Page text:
Repentance, from the Greek word μετάνοια (metanoia) which means “after-thinking” or better “a thinking differently afterwards” or “a change of mind”.
That is essentially the thing: changing your mind. Repentance has the connotation of making a 180 degree turn away from what had previously occupied you. Indeed, turning away from sin so that your mind, heart, body and soul are no longer engaged in the sinful things that are against the will of God; it is a putting away of fleshly things.
But to leave it there would be to give only an incomplete picture of repentance. That is to say, if repentance involves a 180 degree turn, and since you are clearly turning away from something (sin), there then must of course be something to turn to.
And that there is. Again, repentance is not merely the turning away from sin and towards the unknown, rather it is turning away from sin and towards the Gospel. As Jesus preached at the beginning of His ministry:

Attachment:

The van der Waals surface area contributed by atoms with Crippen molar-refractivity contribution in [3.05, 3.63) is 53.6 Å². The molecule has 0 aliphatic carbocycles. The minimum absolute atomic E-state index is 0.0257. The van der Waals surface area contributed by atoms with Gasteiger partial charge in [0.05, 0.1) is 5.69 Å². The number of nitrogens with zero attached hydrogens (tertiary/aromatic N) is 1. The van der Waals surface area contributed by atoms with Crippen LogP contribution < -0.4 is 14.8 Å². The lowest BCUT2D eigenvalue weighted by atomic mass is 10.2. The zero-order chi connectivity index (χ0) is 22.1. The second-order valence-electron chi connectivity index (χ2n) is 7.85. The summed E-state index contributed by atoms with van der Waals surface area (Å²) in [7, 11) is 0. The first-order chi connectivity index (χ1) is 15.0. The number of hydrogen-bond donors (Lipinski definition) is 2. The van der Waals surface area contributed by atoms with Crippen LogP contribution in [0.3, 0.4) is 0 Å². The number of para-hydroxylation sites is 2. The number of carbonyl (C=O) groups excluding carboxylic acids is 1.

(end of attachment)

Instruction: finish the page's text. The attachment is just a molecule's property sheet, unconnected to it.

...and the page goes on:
The time is fulfilled, and the Kingdom of God is at hand; repent and believe in the Gospel.
– Mark 1:15
Thus, repentance is never without both the Law (which tells you what you are repenting of: the life of sin you now turn away from) and the Gospel (which is the clear promise of God in Christ that you turn towards).
The Law convicts and the Gospel saves – repentance occupies the tension in between. As sinners according to the Old Adam in the flesh, we are convicted by the Law constantly because we sin constantly, and as saints according to the Gospel of the New Man (that is, Christ), we live in this tension every day of our lives. This is why Martin Luther could say in the first of his 95 Theses:
When our Lord and Master, Jesus Christ, said “Repent”, He called for the entire life of believers to be one of repentance.
Onwards and Upwards
In this post we touched fairly strongly on the Gospel itself, as promised. However, in the next installment we will devote the entirety to focusing head-on on the promise of God in Christ, for sinners: that is, us.
*This concept is so well recognized that it even has a name: reverse-psychology, whereby a parent convinces a child to do A (which they want the child to do) by telling them to not do A (a command which they assume the child will rebel against, causing them to unwittingly do exactly as the parent had intended).